Lloyds Banking Group is facing the prospect of a shareholder rebellion after giving its chief executive, António Horta Osório, a pay packet that is nearly 100 times larger than the average worker’s at the bank.
The advisory group Institutional Shareholders Services (ISS) has recommended a vote against the bank’s remuneration report at the annual general meeting on 24 May, highlighting discrepancies between “pay and relative performance.” It turned attention to an “unduly complex” bonus structure and said there was a “lack of clarity in the company’s public disclosures on how bonus outcomes are actually determined”. Referring to the gap between executive pay and the rest of the bank’s staff, ISS added: “Although pay ratios have not been disclosed, ISS has calculated that the CEO’s pay is 95.0 times that of the average employee in the organisation.”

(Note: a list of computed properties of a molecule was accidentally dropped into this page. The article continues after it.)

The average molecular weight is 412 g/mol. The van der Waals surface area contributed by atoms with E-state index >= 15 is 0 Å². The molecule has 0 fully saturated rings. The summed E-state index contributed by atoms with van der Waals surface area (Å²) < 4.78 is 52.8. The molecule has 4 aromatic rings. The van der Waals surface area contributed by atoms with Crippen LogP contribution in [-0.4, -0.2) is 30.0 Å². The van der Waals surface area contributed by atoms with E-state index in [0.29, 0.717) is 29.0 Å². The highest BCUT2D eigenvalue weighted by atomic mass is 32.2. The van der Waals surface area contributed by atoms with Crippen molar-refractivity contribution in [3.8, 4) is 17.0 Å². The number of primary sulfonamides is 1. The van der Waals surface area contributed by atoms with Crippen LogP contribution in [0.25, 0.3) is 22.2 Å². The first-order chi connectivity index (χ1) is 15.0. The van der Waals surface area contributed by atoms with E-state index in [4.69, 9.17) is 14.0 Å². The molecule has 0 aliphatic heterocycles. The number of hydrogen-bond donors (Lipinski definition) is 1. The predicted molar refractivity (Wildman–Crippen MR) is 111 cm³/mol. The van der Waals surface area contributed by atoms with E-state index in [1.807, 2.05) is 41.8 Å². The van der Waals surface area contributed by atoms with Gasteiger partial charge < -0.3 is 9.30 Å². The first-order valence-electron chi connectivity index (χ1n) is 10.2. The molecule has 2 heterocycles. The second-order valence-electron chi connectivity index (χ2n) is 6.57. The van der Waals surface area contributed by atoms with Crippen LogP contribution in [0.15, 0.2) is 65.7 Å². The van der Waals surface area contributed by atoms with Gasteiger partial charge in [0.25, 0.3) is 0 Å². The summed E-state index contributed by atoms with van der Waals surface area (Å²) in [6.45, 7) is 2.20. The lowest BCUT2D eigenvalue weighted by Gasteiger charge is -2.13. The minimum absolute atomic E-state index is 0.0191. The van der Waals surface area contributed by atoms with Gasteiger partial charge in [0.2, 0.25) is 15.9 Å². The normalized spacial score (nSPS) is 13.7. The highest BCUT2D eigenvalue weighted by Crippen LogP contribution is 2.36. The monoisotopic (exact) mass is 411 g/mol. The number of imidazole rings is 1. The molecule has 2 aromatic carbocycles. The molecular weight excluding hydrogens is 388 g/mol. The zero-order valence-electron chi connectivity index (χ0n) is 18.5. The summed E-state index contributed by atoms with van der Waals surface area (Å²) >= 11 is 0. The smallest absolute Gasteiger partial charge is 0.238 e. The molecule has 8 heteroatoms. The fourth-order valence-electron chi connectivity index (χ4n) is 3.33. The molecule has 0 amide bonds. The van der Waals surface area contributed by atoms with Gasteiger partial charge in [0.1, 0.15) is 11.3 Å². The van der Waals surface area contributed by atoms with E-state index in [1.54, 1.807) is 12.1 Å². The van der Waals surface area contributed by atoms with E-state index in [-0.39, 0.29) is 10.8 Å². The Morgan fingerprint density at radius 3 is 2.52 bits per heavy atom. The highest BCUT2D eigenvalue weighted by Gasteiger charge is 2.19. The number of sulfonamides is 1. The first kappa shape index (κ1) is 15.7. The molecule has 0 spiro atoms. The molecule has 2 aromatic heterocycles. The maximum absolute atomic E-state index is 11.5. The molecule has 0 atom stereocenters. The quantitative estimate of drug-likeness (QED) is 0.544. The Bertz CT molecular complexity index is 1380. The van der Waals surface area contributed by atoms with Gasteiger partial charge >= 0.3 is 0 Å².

Horta Osório took home a total pay package of £6.4m in 2017, up 11% from £5.8m in 2016. It came during what Lloyds called a “landmark year” for the bank, having seen bottom-line profits surge 24% to £5.3bn…. If shareholders follow the recommendations by ISS, Lloyds could be next in line following a string of shareholder rebellions over pay. The bookmaker William Hill saw more than 30% of voting investors cast ballots against the firm’s remuneration report at last week’s AGM.
Consternation centred on a 9.1% increase in base salary for the chief executive, Philip Bowcock, which will see him take home a total of £1.3m. The gambling tech firm Playtech also suffered a bloody nose after 59% of shareholder votes were cast against its own remuneration report following plans to raise the pay of its chief executive, Mor Weizer, by 78%.
Meanwhile, Melrose – which sealed a controversial £8bn hostile takeover of the engineering giant GKN – saw a total of 23% of shareholders reject its remuneration report following a decision to award four bosses at least £42m each in 2017.